When driving in low light or at night, the high beam of oncoming vehicles is the biggest danger we all face. To prevent the destructive effects of driving while keeping the high beam of the headlamp on, the Kerala Motor Vehicle Department has launched a unique drive called ‘Operation Focus’. In this drive, all types of vehicles ranging from a scooter to heavy commercial vehicles will be monitored. The drive will run from 7pm to 10pm until 12 April.
‘Operation Focus’, launched by the Kerala Motor Vehicle Department, is a 10-day drive where criminals who drive their vehicles with high beams will be punished. In addition, there are about a dozen violations listed by the department under this drive, including the use of unauthorized colored lights, the absence of illumination around the rear license plate, the lack of parking lights and the excessive use of unauthorized auxiliary lighting.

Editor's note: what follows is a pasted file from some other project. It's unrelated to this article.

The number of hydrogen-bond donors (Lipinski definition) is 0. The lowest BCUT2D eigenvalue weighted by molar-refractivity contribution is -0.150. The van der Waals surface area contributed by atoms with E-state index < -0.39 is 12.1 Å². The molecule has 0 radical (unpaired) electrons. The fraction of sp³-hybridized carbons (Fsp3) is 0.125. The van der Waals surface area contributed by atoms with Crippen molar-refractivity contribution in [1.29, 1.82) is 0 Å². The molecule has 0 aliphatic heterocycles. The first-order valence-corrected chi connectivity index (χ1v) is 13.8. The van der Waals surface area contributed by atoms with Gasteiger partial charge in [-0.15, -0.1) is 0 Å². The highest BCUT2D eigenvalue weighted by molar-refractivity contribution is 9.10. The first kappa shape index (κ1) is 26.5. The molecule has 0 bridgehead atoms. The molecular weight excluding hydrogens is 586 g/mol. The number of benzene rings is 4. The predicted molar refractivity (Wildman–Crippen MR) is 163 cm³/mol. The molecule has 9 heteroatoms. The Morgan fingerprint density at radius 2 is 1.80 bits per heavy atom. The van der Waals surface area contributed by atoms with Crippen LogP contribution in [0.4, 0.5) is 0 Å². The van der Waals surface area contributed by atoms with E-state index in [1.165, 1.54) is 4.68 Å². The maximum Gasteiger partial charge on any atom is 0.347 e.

Unauthorized headlamps will be removed
If anyone is found to be violating the rules, the offender will be asked to remove the unauthorized lights and must confirm their removal by presenting the vehicle to the RTO before a certain date. If the offender fails to do so, RTO officials can take necessary action, including revocation of the registration certificate.
Commenting on the launch of ‘Operation Focus’, Additional Transport Commissioner Promoz Shankar PS said that the use of extra number of lights has become a serious problem in recent times, which will be reduced through this drive. He added that most road accidents, especially fatalities, occur at night. Unauthorized auxiliary lighting or extra light from high beams partially blinds or confuses drivers coming from the opposite direction. Negligence of driving with high beams has increased the number of road accidents in the last five years.
Adding to his view on the concern caused by accidents due to excessive lighting, Samson Matthews, director of the National Transportation Planning and Research Center (NTPRC), said effective measures must be taken to reduce the number of accidents by 25 percent by 2025. Even the Contract Carriage Operators Association (CCOA) has expressed its opposition to the use of unauthorized lights, saying that any changes to the car’s original electrical wiring and battery connection should be discouraged to avoid road accidents.